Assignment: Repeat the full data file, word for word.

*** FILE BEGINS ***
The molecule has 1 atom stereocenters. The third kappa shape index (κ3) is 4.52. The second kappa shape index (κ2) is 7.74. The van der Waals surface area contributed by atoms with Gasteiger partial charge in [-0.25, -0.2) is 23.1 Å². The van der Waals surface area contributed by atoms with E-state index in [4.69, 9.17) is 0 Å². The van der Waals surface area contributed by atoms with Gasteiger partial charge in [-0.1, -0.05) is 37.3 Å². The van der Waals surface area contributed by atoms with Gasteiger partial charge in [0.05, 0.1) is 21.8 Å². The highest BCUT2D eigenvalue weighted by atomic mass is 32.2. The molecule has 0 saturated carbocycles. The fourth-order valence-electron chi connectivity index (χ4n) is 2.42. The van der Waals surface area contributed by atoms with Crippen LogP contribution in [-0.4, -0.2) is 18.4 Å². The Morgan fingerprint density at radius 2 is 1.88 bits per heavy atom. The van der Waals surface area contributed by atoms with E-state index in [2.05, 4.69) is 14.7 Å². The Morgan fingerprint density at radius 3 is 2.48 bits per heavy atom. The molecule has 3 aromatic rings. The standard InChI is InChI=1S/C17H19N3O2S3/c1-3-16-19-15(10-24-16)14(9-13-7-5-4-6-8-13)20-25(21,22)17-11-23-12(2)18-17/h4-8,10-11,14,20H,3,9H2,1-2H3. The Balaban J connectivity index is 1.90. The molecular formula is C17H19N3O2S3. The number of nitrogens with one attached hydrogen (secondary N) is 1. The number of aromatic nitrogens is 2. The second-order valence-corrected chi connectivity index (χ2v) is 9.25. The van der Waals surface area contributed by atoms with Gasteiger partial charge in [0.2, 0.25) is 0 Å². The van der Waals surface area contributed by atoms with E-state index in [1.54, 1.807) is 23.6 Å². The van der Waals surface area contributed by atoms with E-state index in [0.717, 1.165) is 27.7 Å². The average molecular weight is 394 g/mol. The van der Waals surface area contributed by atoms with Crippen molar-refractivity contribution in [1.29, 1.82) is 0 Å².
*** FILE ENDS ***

The molecule has 1 atom stereocenters. The third kappa shape index (κ3) is 4.52. The second kappa shape index (κ2) is 7.74. The van der Waals surface area contributed by atoms with Gasteiger partial charge in [-0.25, -0.2) is 23.1 Å². The van der Waals surface area contributed by atoms with E-state index in [4.69, 9.17) is 0 Å². The van der Waals surface area contributed by atoms with Gasteiger partial charge in [-0.1, -0.05) is 37.3 Å². The van der Waals surface area contributed by atoms with Gasteiger partial charge in [0.05, 0.1) is 21.8 Å². The highest BCUT2D eigenvalue weighted by atomic mass is 32.2. The molecule has 0 saturated carbocycles. The fourth-order valence-electron chi connectivity index (χ4n) is 2.42. The van der Waals surface area contributed by atoms with Crippen LogP contribution in [-0.4, -0.2) is 18.4 Å². The Morgan fingerprint density at radius 2 is 1.88 bits per heavy atom. The van der Waals surface area contributed by atoms with E-state index in [2.05, 4.69) is 14.7 Å². The Morgan fingerprint density at radius 3 is 2.48 bits per heavy atom. The molecule has 3 aromatic rings. The standard InChI is InChI=1S/C17H19N3O2S3/c1-3-16-19-15(10-24-16)14(9-13-7-5-4-6-8-13)20-25(21,22)17-11-23-12(2)18-17/h4-8,10-11,14,20H,3,9H2,1-2H3. The Balaban J connectivity index is 1.90. The molecular formula is C17H19N3O2S3. The number of nitrogens with one attached hydrogen (secondary N) is 1. The number of aromatic nitrogens is 2. The second-order valence-corrected chi connectivity index (χ2v) is 9.25. The van der Waals surface area contributed by atoms with Gasteiger partial charge in [0.2, 0.25) is 0 Å². The van der Waals surface area contributed by atoms with E-state index in [1.54, 1.807) is 23.6 Å². The van der Waals surface area contributed by atoms with E-state index in [0.717, 1.165) is 27.7 Å². The average molecular weight is 394 g/mol. The van der Waals surface area contributed by atoms with Crippen molar-refractivity contribution in [1.29, 1.82) is 0 Å².